A surveying error had led to the house, woolshed and yards being erected on Maori-owned land. Mason paid rent and a charge for timber to Kurupo Te Moananui, until the Ngati Kahungunu leader's death in 1861. Te Hapuku, leader of Ngati Te Whatu-i-apiti, then tried to assert his ownership of the area rented. Demanding an additional back-payment of £300, he seized 2,000 sheep to enforce payment. Mason shifted all the buildings and yards to his own property and, following his Quaker principles, declined to allow force to be used to regain his flock. A few months later the sheep were returned.
Mason's capabilities led to his being asked to act with power of attorney for absentee owners and from 1868 to 1870 as agent of John Bridges, manager of the Wellington branch of the Bank of New Zealand. From 1854 he served in a succession of public offices. That year he was appointed to a board of commissioners to consider an education system for Wellington province and was made a justice of the peace. In 1855 he was one of the Hutt bridge toll committee. When the Hutt County Council was formed in 1877 he was for three years its first chairman. He was MHR for Hutt from 1879 to 1884 and supported the policies of the premier, Harry Atkinson, between 1883 and 1884. He became a member of the board of governors of the New Zealand Institute in 1877 and served as chairman from 1897 to 1902.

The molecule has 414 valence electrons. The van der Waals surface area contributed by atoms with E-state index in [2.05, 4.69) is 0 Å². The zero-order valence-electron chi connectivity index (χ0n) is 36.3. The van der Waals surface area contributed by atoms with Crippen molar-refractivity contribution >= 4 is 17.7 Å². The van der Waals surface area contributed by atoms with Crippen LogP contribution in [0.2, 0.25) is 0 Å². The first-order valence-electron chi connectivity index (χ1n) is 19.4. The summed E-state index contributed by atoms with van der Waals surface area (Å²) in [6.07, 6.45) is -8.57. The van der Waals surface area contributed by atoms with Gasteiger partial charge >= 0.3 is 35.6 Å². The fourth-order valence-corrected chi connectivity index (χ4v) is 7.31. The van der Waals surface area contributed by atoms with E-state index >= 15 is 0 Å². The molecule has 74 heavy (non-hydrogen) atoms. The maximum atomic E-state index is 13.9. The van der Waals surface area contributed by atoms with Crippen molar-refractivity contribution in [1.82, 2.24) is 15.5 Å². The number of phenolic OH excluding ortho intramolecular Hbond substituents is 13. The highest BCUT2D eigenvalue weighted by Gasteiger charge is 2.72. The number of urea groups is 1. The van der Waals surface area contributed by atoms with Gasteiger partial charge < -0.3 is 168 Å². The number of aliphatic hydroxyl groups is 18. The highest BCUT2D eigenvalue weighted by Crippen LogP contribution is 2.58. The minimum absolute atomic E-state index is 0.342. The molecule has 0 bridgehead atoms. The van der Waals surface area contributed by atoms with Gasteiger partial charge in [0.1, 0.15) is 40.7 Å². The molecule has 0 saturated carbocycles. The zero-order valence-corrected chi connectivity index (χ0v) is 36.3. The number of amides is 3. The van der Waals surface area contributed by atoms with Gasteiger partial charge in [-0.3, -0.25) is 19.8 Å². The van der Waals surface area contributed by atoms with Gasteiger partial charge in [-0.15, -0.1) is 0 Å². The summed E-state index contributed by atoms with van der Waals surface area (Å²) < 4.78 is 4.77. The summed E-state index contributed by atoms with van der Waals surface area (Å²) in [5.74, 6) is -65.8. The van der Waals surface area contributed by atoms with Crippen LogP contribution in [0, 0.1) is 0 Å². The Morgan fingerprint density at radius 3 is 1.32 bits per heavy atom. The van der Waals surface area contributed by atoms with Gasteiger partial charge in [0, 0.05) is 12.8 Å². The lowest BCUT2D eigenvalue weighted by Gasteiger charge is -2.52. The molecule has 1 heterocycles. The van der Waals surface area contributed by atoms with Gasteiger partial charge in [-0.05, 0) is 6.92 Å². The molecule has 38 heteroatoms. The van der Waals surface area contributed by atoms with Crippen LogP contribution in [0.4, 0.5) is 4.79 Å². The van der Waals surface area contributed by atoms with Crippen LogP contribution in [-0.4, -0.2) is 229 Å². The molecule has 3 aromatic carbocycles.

In his first plantings at Taita, Thomas Mason had started crop trials of potatoes of local varieties and from seeds he had brought with him. From his return in 1851 he began a programme of collection and acclimatisation of plants and trees that continued all his life. The resulting 12½-acre garden was said to be the finest in New Zealand. By 1871 he was tending 100 sorts of roses, 60 varieties of camellia and many azaleas and rhododendrons. When he listed his plants in 1896 there were 1,400 species, as well as many varieties of trees, shrubs and smaller plants and bulbs.
The public were able to visit and Mason was generous with gifts of flowers. He also gave seeds and cuttings to other gardeners. From 1877 to 1891 he was a member of the board of the Botanic Garden of Wellington, contributing much to the running of the garden and making substantial gifts of plants. When he died, the Taita property, which he had transferred to his daughter Elizabeth in 1885 and subsequently leased from her, passed through several hands. In 1922 the once-famous Mason's Gardens were subdivided and sold as building lots.
Thomas Mason was well known as 'Quaker Mason'. This was perhaps because of his use of Quaker forms of speech, his views on the bearing of arms, his regular holding of 'quiet meetings' at his home and the many prominent visiting Quakers who called or stayed. Jane Mason suffered from recurring ill health all her life; she died on 9 September 1900. Thomas Mason remained active until three weeks before his death at Taita on 11 June 1903. Both were buried in Taita cemetery.